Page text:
Our Wool Board was the only seller of wool during the lockdown period. This was a massive effort to get everything set up and working and a real credit to the wool sales team.

Sadly, their efforts were not enough to keep the price of wool where it should be as there was a domino effect. The two largest scouring plants in western Europe are in Bradford, but they had to close for two months to put Covid safe measures in place for their employees, which meant wool could not be scoured.

As most of our wool is destined for carpets in the hospitality sector, this had a massive impact during lockdown as hotels and casinos simply were not renewing any of their interiors, so this had an impact of the price of wool throughout the pandemic.

Tell me about your wool handling success?

I’ve represented NI at seven World Championships and my top placings were fourth overall in Wales 2010 and eighth in France 2019. I have also won numerous all-Ireland titles and been on development teams for as long as I can remember.

How did it all start and where have you competed?

When dad was out shearing I was always wanting to go and help, so I got to rousey for local farmers when I was very young. When I got older I did a few seasons in Lochearnhead as dad was shearing as part of a gang there for Brian Perks and I went and rouseyed too.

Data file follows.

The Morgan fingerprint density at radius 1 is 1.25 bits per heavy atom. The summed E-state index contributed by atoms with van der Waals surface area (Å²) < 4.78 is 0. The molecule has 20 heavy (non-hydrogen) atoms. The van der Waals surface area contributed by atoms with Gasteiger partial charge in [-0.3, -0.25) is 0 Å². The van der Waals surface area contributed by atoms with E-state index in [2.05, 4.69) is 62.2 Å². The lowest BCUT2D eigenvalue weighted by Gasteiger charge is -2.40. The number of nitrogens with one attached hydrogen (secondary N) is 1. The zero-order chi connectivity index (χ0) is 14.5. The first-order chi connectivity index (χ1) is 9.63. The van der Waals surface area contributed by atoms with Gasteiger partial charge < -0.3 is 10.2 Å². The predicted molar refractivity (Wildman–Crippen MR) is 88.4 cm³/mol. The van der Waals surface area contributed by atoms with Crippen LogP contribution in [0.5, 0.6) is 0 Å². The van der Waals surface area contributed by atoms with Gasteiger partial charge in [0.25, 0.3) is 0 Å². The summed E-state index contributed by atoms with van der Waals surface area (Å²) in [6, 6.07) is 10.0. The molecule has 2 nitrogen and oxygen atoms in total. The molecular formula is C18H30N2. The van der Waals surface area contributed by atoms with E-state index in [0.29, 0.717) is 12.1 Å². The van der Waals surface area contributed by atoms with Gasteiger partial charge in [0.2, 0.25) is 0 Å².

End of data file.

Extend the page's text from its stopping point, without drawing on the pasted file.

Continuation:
It was amazing working in a gang with dad and we got paired up with some of the world’s most famous shearers, such as Joe Te Kapa, from New Zealand, who was living in Scotland then.

I’ve competed in most UK and Ireland competitions, and the world championships in Scotland, Australia, Wales, New Zealand, Ireland and France. The highlight of my competing year has always been at the Royal Highland. I would love to get to Corwen some time, but it always clashes with one of our local shows that I’m usually scorekeeping at for the shearing section.

Has NI agriculture got a good future?

Most definitely! I recently completed the agricultural business operations level two course at CAFRE and I can’t recommend it highly enough. I was able to attend one evening a week and continued to work full-time and farm with dad.

With the amount of young people I know that are connected to and interested in agriculture, I have every faith that the future of farming here is in very safe hands. The use of technology is such an integral part of everyday life now and I see it being used more in the future.